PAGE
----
Jona Rechnitz lived like he owned New York — and arguably, he did.
Whether he was high-fiving athletes from courtside seats at the Garden, jetting to Vegas in a private plane with NYPD brass and a hooker named Candi, or getting the Port Authority to close a lane of the Lincoln Tunnel so his billionaire pal could speed through traffic, Rechnitz was a self-made, cash-powered macher.
Want VIP access to the New York City Marathon, or the Times Square New Year’s Eve ball drop? Call Jona.
Want an NYPD courtesy card that gets you out of tickets? Jona could pull one out of his wallet.
In social-media posts and gossip-page clips from the past five years, the millionaire Manhattan real-estate developer and his wife, Rachel, rubbed elbows with A-listers in every corner of Gotham — Manny Pacquiao with Jona at a Knicks game, or Rachel sitting beside Jennifer Lawrence and Anna Wintour at the hottest fashion shows.
Selfies on Rachel’s Facebook page show her grinning at fashion and charity events alongside Jessica Chastain, Martha Stewart, Rachel Zoe and Chris Rock.
Sometimes, Rechnitz would be chauffeured around town in a police vehicle by Philip Banks III, then a top chief in the NYPD.
“Jonah & Aryeh courtside with the Knicks!!!” the wife boasted in a 2011 Facebook photo of her husband and his business partner, Ari Schwebel, sitting on the floor of Madison Square Garden.
“They were even pictured in the Post!” she gushed.
The next time Rechnitz would be in The Post would be on Page 1 — as the campaign donor who ensnared the highest echelon of city government and law enforcement in a pay-for-play scandal.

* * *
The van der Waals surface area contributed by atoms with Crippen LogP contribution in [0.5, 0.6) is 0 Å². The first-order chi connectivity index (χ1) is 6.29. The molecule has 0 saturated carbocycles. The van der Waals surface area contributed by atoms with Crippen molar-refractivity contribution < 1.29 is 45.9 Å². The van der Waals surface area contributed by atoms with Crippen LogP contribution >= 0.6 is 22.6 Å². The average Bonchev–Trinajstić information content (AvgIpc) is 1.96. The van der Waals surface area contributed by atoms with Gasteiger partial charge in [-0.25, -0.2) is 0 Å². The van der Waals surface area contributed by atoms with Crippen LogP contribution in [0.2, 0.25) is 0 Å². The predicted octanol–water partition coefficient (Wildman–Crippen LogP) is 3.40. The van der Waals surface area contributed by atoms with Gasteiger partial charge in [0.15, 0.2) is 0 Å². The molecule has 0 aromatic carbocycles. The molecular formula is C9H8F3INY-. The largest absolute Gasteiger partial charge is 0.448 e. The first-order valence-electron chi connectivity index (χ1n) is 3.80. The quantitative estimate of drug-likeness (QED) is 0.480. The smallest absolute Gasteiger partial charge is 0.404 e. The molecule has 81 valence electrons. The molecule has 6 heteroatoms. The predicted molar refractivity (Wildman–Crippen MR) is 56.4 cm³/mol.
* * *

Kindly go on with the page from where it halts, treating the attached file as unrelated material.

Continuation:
“HOW I BOUGHT DE BLASIO,” Friday’s headline read.
Because while he may have had New York at his feet, he also had Mayor de Blasio on speed dial.
For two days last week, Rechnitz, a 34-year-old New York transplant from a wealthy California real-estate family, had the city transfixed.
In testimony at the federal bribery trial of former city correction union boss Norman Seabrook, Rechnitz told how he bought the key to the city for some $160,000 in donations to de Blasio and the state Democratic Senate Campaign Committee, plus tens of thousands of dollars more in gifts to NYPD brass.
Rechnitz is testifying as a government witness under a cooperation deal forged when he pleaded guilty last year to conspiracy to commit honest services wire fraud.
His direct testimony is expected to conclude Monday morning, after which Seabrook’s defense gets a crack at him.
“I was the ‘yes’ man,” he told jurors Thursday of his generosity to de Blasio’s top fund-raising aide, Ross Offinger. “I always gave money, as long as I was seeing him produce results.”
Hizzoner and he were weekly phone pals, Rechnitz claimed.
“I e-mailed him on his personal e-mail. We would chat. I’d go to events of his. He invited me to events and put me in very good-seated areas,” he testified.
“He took my calls. I mean, we were friends.”
Friends with ever-growing benefits, he hoped.
“I was focused on making money, getting my name out there, becoming a big player in town,” he explained.
Rechnitz had moved to New York City as a young man to set himself apart from his Los Angeles family.
His father, Robert, is a real-estate developer and philanthropist with deep political ties in the US and Israel. The elder Rechnitz was national finance co-chair for Lindsey Graham’s 2016 presidential campaign.
He also “enjoyed close relationships with the highest echelons of the Israeli government,” he said in an article on the Web site of the Friedlander Group, a Manhattan p.r. firm that lists him as a client. He boasted he was a “personal acquaintance and supporter” of Israeli Prime Minister Benjamin Netanyahu.
The dad loomed large for Jona.
“People would seek his advice often. We were involved in the community. I saw my family name in a lot of places of importance,” the son recalled in court testimony last week.